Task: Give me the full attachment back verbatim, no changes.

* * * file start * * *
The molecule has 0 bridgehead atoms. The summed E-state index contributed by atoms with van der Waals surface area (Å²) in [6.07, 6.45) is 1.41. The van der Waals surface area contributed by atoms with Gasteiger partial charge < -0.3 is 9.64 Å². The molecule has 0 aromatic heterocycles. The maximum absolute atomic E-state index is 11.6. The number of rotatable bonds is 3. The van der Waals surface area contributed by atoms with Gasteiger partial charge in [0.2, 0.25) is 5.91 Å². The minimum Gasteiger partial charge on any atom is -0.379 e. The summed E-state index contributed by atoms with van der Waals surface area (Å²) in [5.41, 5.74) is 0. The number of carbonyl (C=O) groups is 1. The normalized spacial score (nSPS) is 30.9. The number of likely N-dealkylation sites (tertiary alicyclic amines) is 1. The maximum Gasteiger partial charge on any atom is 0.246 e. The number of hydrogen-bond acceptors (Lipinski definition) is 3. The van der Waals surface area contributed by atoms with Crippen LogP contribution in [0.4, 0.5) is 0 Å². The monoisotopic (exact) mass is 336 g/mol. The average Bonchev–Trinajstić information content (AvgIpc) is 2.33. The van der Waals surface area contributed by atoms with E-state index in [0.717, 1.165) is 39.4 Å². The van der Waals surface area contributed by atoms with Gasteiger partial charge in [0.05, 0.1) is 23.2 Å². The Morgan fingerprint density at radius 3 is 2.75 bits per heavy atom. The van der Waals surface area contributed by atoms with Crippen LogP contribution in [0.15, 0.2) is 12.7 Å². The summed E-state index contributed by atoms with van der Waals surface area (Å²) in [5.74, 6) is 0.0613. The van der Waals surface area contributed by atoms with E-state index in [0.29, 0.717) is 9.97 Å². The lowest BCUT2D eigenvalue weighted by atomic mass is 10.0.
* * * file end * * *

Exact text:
The molecule has 0 bridgehead atoms. The summed E-state index contributed by atoms with van der Waals surface area (Å²) in [6.07, 6.45) is 1.41. The van der Waals surface area contributed by atoms with Gasteiger partial charge < -0.3 is 9.64 Å². The molecule has 0 aromatic heterocycles. The maximum absolute atomic E-state index is 11.6. The number of rotatable bonds is 3. The van der Waals surface area contributed by atoms with Gasteiger partial charge in [0.2, 0.25) is 5.91 Å². The minimum Gasteiger partial charge on any atom is -0.379 e. The summed E-state index contributed by atoms with van der Waals surface area (Å²) in [5.41, 5.74) is 0. The number of carbonyl (C=O) groups is 1. The normalized spacial score (nSPS) is 30.9. The number of likely N-dealkylation sites (tertiary alicyclic amines) is 1. The maximum Gasteiger partial charge on any atom is 0.246 e. The number of hydrogen-bond acceptors (Lipinski definition) is 3. The van der Waals surface area contributed by atoms with Crippen LogP contribution in [0.4, 0.5) is 0 Å². The monoisotopic (exact) mass is 336 g/mol. The average Bonchev–Trinajstić information content (AvgIpc) is 2.33. The van der Waals surface area contributed by atoms with E-state index in [0.717, 1.165) is 39.4 Å². The van der Waals surface area contributed by atoms with Gasteiger partial charge in [0.05, 0.1) is 23.2 Å². The Morgan fingerprint density at radius 3 is 2.75 bits per heavy atom. The van der Waals surface area contributed by atoms with Crippen LogP contribution in [0.15, 0.2) is 12.7 Å². The summed E-state index contributed by atoms with van der Waals surface area (Å²) in [5.74, 6) is 0.0613. The van der Waals surface area contributed by atoms with E-state index in [0.29, 0.717) is 9.97 Å². The lowest BCUT2D eigenvalue weighted by atomic mass is 10.0.